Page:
Over 20 years ago, it became clear to many scientists that the rich genetic diversity of coccidia would require introduction of new control strategies if the parasites were to be controlled effectively in the long term. In other words, the almost blanket use of chemotherapy would not be adequate. Immunoprophylaxis "the prevention of disease by utilizing natural immunity "largely remained neglected, although progress was made in the mid-1970s and throughout the 1980s on the selection of attenuated parasites that would provide the basis of a new generation of live vaccines.

The use of small numbers of normal, "wild-type" parasites (e.g., those recovered from the field) as vaccine components can be very successful if the delivery system is optimised so that most or all chickens within a flock ingest vaccinal oocysts around the same time. Unfortunately, failure to achieve uniform administration could result in heavy infections in nonvaccinated birds that were exposed to large numbers of oocysts produced by vaccinal oocysts as they recycle through the flock. Thus, the first-generation live vaccines were very effective at generating protective immunity in the host, but they had a comparatively restricted window of safety.

'Precocious' Lines

One objective of the search for new vaccine candidates was to derive "modified" parasites that would be protective but offer a greater margin for safety. It was anticipated that such candidates would therefore be eminently suitable for use in broiler production, where a larger margin of safety is required due to high stocking density and the precise economic production targets that are sought. The so-called "precocious" lines of Eimeria spp. fit the bill exactly and provided an ideal combination of:

"� Potent immunogenicity (immunising the chicken as effectively as wild-type strains)

"� Attenuation of virulence

"� Reproduction that enables them to be used as "one-administration" vaccines

Species for a Broiler Vaccine

Of the seven species of avian coccidia, those encountered most frequently in broiler chickens worldwide are the pathogenic species E. acervulina, E. maxima and E. tenella. These three species will therefore form the basis of any live vaccine.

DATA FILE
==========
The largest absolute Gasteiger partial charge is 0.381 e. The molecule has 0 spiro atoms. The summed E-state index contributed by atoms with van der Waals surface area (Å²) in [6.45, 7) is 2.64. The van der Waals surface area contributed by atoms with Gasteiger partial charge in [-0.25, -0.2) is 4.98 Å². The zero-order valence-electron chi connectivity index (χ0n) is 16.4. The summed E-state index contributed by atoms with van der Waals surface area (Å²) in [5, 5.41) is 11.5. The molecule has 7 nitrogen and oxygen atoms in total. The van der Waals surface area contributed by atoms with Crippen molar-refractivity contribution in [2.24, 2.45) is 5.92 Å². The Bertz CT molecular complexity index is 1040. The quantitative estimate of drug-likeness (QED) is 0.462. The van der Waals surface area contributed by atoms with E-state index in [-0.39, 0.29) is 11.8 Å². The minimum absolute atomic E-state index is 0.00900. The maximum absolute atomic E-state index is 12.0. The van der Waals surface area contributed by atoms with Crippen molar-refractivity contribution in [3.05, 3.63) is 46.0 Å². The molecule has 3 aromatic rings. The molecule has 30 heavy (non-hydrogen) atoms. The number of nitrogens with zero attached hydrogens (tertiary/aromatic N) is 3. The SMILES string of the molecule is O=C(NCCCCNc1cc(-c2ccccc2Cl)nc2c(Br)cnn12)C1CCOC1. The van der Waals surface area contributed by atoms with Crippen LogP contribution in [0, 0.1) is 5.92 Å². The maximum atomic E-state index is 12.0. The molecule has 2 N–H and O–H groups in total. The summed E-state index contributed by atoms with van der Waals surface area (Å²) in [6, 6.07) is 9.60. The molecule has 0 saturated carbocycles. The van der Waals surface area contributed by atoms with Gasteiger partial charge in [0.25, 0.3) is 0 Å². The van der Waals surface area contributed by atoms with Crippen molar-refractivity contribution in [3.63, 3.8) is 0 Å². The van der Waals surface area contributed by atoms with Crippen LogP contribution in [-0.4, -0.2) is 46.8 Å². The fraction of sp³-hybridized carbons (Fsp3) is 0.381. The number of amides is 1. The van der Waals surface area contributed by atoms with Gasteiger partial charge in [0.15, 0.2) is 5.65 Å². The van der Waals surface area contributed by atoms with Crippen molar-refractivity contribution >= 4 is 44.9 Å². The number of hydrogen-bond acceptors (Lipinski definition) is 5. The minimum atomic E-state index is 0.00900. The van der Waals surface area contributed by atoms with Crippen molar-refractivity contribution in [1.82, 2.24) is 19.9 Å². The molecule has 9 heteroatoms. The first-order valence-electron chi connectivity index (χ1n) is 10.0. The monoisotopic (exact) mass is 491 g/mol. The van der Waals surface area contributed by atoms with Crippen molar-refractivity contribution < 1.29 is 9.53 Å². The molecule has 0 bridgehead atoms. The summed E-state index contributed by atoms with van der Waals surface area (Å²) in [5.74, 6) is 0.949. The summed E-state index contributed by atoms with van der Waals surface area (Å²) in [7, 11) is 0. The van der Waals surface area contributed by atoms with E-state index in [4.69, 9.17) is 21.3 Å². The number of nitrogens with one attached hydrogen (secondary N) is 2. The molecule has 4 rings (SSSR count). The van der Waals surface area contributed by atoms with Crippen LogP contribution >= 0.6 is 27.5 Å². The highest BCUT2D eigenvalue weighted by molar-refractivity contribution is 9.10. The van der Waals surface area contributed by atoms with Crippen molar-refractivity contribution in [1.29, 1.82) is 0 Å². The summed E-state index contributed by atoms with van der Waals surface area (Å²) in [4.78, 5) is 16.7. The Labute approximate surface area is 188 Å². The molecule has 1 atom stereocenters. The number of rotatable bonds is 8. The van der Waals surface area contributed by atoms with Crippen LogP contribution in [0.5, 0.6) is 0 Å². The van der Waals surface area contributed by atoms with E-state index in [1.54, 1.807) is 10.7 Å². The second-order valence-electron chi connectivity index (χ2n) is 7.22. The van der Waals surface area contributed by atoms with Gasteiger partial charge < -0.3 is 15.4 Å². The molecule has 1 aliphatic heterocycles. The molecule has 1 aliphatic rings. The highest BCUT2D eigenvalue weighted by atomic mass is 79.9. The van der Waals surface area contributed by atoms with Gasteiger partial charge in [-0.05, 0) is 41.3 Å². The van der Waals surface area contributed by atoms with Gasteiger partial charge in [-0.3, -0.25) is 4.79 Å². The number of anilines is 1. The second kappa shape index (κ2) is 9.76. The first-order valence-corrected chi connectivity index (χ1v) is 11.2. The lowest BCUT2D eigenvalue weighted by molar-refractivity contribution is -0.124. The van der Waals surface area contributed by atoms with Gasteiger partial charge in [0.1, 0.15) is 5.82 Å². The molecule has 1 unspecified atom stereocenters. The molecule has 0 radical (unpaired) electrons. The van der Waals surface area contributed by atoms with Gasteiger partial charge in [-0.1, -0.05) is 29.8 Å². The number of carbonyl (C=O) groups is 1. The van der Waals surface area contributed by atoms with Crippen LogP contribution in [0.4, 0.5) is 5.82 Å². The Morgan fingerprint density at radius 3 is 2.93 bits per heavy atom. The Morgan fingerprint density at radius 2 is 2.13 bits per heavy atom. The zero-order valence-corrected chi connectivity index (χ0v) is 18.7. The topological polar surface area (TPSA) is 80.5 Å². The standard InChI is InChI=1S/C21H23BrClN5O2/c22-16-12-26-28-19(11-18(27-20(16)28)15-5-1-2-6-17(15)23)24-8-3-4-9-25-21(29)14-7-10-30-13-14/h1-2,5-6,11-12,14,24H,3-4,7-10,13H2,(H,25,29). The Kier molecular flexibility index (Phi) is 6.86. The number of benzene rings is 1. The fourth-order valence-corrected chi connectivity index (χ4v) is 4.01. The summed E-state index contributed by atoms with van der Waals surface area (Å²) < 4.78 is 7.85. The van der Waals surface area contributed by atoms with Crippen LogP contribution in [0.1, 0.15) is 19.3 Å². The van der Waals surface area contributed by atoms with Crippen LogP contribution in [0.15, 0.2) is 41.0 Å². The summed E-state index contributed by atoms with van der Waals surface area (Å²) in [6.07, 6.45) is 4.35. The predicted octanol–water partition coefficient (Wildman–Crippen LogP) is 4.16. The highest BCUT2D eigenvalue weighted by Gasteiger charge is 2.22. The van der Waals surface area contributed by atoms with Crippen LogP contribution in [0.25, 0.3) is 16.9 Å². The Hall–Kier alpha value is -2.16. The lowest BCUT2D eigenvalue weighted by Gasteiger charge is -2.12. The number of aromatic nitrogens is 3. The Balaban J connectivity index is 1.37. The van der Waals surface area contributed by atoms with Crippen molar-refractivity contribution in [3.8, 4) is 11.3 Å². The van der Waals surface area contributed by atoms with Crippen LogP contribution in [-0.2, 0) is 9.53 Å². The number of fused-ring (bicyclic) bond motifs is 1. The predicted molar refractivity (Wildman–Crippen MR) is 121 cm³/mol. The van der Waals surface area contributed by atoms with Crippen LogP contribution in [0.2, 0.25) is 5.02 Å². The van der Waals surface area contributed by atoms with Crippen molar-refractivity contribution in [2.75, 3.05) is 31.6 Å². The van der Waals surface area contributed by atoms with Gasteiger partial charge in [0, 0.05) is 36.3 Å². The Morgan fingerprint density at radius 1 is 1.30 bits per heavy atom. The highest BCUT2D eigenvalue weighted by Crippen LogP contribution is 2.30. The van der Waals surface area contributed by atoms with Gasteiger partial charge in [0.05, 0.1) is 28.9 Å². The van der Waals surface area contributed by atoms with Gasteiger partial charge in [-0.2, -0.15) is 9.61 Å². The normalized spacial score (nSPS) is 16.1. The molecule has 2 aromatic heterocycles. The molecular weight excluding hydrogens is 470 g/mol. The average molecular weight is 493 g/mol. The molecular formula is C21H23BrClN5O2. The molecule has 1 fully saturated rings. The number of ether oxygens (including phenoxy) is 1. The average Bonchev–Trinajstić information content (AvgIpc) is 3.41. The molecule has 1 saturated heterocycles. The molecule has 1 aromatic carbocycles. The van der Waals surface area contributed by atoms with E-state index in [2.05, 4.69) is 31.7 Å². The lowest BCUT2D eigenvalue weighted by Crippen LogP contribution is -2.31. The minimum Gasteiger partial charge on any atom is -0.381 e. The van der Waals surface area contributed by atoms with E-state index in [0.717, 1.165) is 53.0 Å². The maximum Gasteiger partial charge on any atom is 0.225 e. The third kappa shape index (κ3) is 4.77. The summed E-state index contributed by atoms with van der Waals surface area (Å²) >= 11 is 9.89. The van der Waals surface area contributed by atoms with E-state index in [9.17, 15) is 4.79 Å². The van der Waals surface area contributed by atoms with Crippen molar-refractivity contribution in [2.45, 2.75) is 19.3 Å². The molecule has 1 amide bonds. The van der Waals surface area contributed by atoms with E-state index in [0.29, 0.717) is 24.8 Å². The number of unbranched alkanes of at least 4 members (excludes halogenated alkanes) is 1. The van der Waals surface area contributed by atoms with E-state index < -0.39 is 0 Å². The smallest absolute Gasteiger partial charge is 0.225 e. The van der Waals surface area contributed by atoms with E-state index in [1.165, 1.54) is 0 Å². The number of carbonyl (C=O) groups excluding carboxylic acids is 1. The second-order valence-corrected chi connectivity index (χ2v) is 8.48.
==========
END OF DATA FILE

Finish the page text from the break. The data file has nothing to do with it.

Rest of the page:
Eimeria brunetti and E. necatrix are highly pathogenic, but they tend to be found in older birds and are uncommon in broilers. Conversely, E. praecox is regarded as relatively benign and not a significant contributor to the general picture of coccidiosis, even though it is common in broilers.

For European flocks, E. mitis must be considered. It is significantly pathogenic but infections with this species are not revealed by the appearance of gross lesions that can be assessed by visual inspection with the naked eye. The contribution of E. mitis to subclinical coccidiosis has almost certainly been underestimated.

Drug-Sensitive Strains

It seems entirely logical that live coccidiosis vaccines will not be used concurrently with anticoccidial drugs and that each approach will be regarded as totally sufficient.

Since live vaccines will be used alone, the choice of drug-sensitive strains of Eimeria as their basis will be advantageous. For example, the use of such a product instead of anticoccidial drugs will introduce drug-sensitive oocysts into the environment and the incidence of drug-resistant strains will be expected to fall as they become diluted out.

Methods of administering coccidiosis vaccines to ensure more uniform application also have been developed.

Necrotic Enteritis

It is clear that both vaccines and anticoccidial drugs can achieve excellent coccidiosis control. Both options also have strengths and weaknesses.

For example, the activity of the antibiotic ionophores includes antibacterial effects; there is a perception by some within the poultry industry that with vaccination, the incidence of necrotic enteritis (NE) will rise, since vaccines will not have similar controlling effects of Clostridium perfringens. Interestingly, some of the first comprehensive data describing the use of live vaccines in broilers revealed more cases of NE in medicated control flocks.

A better understanding of the epidemiology of NE is most definitely required; the multiple factors that underpin cases of NE and any relationship between attenuated and/or wildtype coccidial parasites and Clostridium needs to be determined in the context of modern poultry practices and nutrition. (See article, page 18.)


Safe and effective vaccines based on precocious lines and improved methods of vaccine administration are available. There is also growing concern over the use of feed additives in poultry and increased demand for "greener" poultry production methods. These factors have led to an increasing interest in the worldwide availability of vaccines for use in broiler chickens.

Whatever lies ahead for the control of coccidiosis, it is beyond doubt that coccidia cannot go about their lifestyle of parasitism without the host declaring immunological war. Harnessing that rapid immune response can provide producers with state-of-the-art coccidiosis control and vaccination promises to be a powerful tool for the poultry industry well into the future.

Source: CocciForum Issue No.4, Schering-Plough Animal Health.